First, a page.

Wednesday, May 22, 2013

Ugliest Girl in Town

In 1968, 'gimmick' shows were hot... think Bewitched, I Dream of Jeannie, and Batman. Most of the out-there shows like Mr. Terrific and The New People never caught on. But the networks reasoned that the masses wanted mindless entertainment and, by God, they were going to get it. That's how The Ugliest Girl in Town made it to ABC's fall line-up, a series where the main character was running around in really bad drag.



You see, Timothy Blair (Peter Kastner) had a photographer brother named Gene (played by Garry Marshall, creator of Lavern & Shirley and regular on Murphy Brown). Gene lost some important photo shoot pics so he dressed Timothy up in Hippie chick garb and submitted those shots to his London publisher who think they've found the next 'Twiggy'... so 'Timmie' becomes the newest hot fashion model. As a girl, of course.

This works out great for Timothy, he gets to fly back and forth to London where his girlfriend Julie Renfield (Patricia Brake) lives and prance around go-go London in all the latest mod fashions. Today this show wouldn't seem so extreme, but in the uptight sixties this kind of thing was an anathema, not something middle America was about to turn on for fear of catching Teh Gay.



TVparty-er Laura writes: "A couple of episodes that stand out in my mind are one where s/he was ordered to pose as a nude model (he covered up his lack of feminine allure by posing in a bubble bath) and one where he had to sing in falsetto, but because he couldn't sing in key, a male janitor sang for him. The clothes were at their silliest Austin Powers-ish best. Very 60's airline stewardess-style clothing, puffy hats, go-go boots, big round sunglasses."


Linda Gillies alerts us to an inflamatory obituary of Peter Kastner, The Toronto Star obit states:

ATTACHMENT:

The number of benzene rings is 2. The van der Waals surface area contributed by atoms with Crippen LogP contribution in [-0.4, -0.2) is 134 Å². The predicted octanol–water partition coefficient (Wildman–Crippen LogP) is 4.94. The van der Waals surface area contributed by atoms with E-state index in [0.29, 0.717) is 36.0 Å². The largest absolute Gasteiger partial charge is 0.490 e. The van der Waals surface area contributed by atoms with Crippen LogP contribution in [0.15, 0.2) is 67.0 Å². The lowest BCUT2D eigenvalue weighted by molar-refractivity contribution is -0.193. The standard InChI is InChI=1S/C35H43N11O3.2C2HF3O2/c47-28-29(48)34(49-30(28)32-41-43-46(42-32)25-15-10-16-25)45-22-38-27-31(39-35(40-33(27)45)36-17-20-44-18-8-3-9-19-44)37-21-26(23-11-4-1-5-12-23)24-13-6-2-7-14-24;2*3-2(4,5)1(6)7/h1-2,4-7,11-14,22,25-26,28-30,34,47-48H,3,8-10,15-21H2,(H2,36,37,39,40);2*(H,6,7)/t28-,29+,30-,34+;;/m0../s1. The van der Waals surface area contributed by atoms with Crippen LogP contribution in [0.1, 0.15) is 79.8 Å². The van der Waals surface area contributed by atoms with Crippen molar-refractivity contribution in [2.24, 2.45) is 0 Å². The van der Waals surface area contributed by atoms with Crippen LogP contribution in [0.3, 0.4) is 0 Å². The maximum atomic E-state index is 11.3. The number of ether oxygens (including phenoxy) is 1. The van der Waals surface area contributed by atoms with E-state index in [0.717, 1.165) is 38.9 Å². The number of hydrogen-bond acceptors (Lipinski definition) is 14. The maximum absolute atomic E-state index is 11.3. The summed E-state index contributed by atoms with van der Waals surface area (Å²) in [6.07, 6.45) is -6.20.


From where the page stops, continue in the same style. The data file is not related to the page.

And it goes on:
But after starring in a disastrous ABC sitcom, The Ugliest Girl in Town, in which he played a young man disguised as a young woman, his career tanked, and his life story turned into a bizarre twist on Sunset Boulevard, with Kastner turning into an updated Canadian male incarnation of Norma Desmond, the deluded former star of silent movies. After moving back to Toronto from the U.S. a few years ago, Kastner played coffee houses (including Free Times Café) and comedy clubs (including Yuk Yuks) with a one-man show. He not only milked the irony of his own career crash but attacked his mother, the late Rose Kastner, resulting in a bitter estrangement from his three siblings and other members of the family.

It goes on to quote family members about how troubled the actor was.

But Kastner's wife is crying fowl and tells another story. She states in part, "After he left acting he became a high school English teacher. He became a maker of quirky and interesting videos on a wide range of subjects. He mentored many teenagers, helped raise his step-daughter and was the constant delight of his grandchildren.

"Not only is the article inaccurate on a factual basis, it is also a gross misrepresentation of Peter's life after he left acting. The Peter I knew was actively engaged in the world, through his video work, his songwriting, his political activism and his many friendships. It would have been nice if Knelman had mentioned his first wife Wendy Miller, who also mourns him. The incomplete view presented by Knelman fails to capture the sweetness and soul of the good man who died in his parked car on September 18th, 2008."

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